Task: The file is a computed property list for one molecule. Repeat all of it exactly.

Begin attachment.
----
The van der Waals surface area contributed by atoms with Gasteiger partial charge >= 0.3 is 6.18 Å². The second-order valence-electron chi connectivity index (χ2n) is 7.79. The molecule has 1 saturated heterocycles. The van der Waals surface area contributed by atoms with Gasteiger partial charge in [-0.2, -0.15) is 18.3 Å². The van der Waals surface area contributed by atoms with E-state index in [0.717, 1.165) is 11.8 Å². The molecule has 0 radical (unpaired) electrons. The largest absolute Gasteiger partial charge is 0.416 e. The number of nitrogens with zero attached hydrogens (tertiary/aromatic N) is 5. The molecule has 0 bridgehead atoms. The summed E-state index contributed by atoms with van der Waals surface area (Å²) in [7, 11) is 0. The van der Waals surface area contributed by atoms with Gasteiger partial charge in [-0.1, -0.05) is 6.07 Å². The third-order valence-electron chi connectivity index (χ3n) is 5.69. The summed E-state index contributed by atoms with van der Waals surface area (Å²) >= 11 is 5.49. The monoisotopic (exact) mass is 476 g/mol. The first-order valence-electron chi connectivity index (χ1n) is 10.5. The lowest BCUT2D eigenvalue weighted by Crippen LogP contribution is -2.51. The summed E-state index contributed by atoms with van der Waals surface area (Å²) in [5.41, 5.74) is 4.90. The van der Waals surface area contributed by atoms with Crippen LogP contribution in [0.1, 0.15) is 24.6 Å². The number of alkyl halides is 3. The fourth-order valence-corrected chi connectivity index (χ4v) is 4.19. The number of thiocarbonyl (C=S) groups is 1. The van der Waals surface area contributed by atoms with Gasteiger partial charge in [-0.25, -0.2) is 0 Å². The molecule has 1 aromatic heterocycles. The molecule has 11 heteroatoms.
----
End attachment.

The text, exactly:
The van der Waals surface area contributed by atoms with Gasteiger partial charge >= 0.3 is 6.18 Å². The second-order valence-electron chi connectivity index (χ2n) is 7.79. The molecule has 1 saturated heterocycles. The van der Waals surface area contributed by atoms with Gasteiger partial charge in [-0.2, -0.15) is 18.3 Å². The van der Waals surface area contributed by atoms with E-state index in [0.717, 1.165) is 11.8 Å². The molecule has 0 radical (unpaired) electrons. The largest absolute Gasteiger partial charge is 0.416 e. The number of nitrogens with zero attached hydrogens (tertiary/aromatic N) is 5. The molecule has 0 bridgehead atoms. The summed E-state index contributed by atoms with van der Waals surface area (Å²) in [7, 11) is 0. The van der Waals surface area contributed by atoms with Gasteiger partial charge in [-0.1, -0.05) is 6.07 Å². The third-order valence-electron chi connectivity index (χ3n) is 5.69. The summed E-state index contributed by atoms with van der Waals surface area (Å²) >= 11 is 5.49. The monoisotopic (exact) mass is 476 g/mol. The first-order valence-electron chi connectivity index (χ1n) is 10.5. The lowest BCUT2D eigenvalue weighted by Crippen LogP contribution is -2.51. The summed E-state index contributed by atoms with van der Waals surface area (Å²) in [5.41, 5.74) is 4.90. The van der Waals surface area contributed by atoms with Crippen LogP contribution in [0.1, 0.15) is 24.6 Å². The number of alkyl halides is 3. The fourth-order valence-corrected chi connectivity index (χ4v) is 4.19. The number of thiocarbonyl (C=S) groups is 1. The van der Waals surface area contributed by atoms with Gasteiger partial charge in [-0.25, -0.2) is 0 Å². The molecule has 1 aromatic heterocycles. The molecule has 11 heteroatoms.